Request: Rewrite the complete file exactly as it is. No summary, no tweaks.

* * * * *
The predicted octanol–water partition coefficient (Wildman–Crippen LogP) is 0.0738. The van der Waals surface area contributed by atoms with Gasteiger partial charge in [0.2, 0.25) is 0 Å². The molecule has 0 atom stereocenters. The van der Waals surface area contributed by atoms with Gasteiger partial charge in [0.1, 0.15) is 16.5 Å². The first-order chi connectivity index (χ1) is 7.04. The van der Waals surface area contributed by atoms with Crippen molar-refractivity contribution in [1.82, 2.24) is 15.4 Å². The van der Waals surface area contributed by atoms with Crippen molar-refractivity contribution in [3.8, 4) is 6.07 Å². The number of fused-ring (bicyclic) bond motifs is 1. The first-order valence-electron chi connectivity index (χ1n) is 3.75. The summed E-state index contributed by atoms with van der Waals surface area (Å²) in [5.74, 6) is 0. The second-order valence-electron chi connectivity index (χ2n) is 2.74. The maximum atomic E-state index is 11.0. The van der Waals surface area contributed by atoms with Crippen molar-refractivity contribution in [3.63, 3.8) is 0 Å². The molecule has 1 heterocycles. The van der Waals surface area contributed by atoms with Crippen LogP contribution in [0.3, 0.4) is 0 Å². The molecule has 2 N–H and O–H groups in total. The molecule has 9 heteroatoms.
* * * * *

The predicted octanol–water partition coefficient (Wildman–Crippen LogP) is 0.0738. The van der Waals surface area contributed by atoms with Gasteiger partial charge in [0.2, 0.25) is 0 Å². The molecule has 0 atom stereocenters. The van der Waals surface area contributed by atoms with Gasteiger partial charge in [0.1, 0.15) is 16.5 Å². The first-order chi connectivity index (χ1) is 7.04. The van der Waals surface area contributed by atoms with Crippen molar-refractivity contribution in [1.82, 2.24) is 15.4 Å². The van der Waals surface area contributed by atoms with Crippen molar-refractivity contribution in [3.8, 4) is 6.07 Å². The number of fused-ring (bicyclic) bond motifs is 1. The first-order valence-electron chi connectivity index (χ1n) is 3.75. The summed E-state index contributed by atoms with van der Waals surface area (Å²) in [5.74, 6) is 0. The second-order valence-electron chi connectivity index (χ2n) is 2.74. The maximum atomic E-state index is 11.0. The van der Waals surface area contributed by atoms with Crippen molar-refractivity contribution in [3.63, 3.8) is 0 Å². The molecule has 1 heterocycles. The van der Waals surface area contributed by atoms with Crippen LogP contribution in [0.3, 0.4) is 0 Å². The molecule has 2 N–H and O–H groups in total. The molecule has 9 heteroatoms.